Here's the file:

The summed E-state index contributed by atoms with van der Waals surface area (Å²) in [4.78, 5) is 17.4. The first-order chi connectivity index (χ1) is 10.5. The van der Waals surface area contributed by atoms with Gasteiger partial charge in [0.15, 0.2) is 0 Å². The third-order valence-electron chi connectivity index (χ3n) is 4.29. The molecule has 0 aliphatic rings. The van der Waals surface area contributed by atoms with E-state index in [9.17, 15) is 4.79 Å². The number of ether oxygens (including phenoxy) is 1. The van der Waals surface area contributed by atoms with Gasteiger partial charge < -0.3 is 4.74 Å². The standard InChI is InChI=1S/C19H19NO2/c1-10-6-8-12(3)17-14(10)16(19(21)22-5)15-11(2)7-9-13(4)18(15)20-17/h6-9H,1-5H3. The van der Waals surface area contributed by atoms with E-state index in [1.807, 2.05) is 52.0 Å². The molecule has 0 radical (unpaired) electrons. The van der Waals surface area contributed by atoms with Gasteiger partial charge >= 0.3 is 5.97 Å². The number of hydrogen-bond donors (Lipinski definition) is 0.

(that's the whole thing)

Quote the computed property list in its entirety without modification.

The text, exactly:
The summed E-state index contributed by atoms with van der Waals surface area (Å²) in [4.78, 5) is 17.4. The first-order chi connectivity index (χ1) is 10.5. The van der Waals surface area contributed by atoms with Gasteiger partial charge in [0.15, 0.2) is 0 Å². The third-order valence-electron chi connectivity index (χ3n) is 4.29. The molecule has 0 aliphatic rings. The van der Waals surface area contributed by atoms with E-state index in [9.17, 15) is 4.79 Å². The number of ether oxygens (including phenoxy) is 1. The van der Waals surface area contributed by atoms with Gasteiger partial charge < -0.3 is 4.74 Å². The standard InChI is InChI=1S/C19H19NO2/c1-10-6-8-12(3)17-14(10)16(19(21)22-5)15-11(2)7-9-13(4)18(15)20-17/h6-9H,1-5H3. The van der Waals surface area contributed by atoms with E-state index in [1.807, 2.05) is 52.0 Å². The molecule has 0 radical (unpaired) electrons. The van der Waals surface area contributed by atoms with Gasteiger partial charge >= 0.3 is 5.97 Å². The number of hydrogen-bond donors (Lipinski definition) is 0.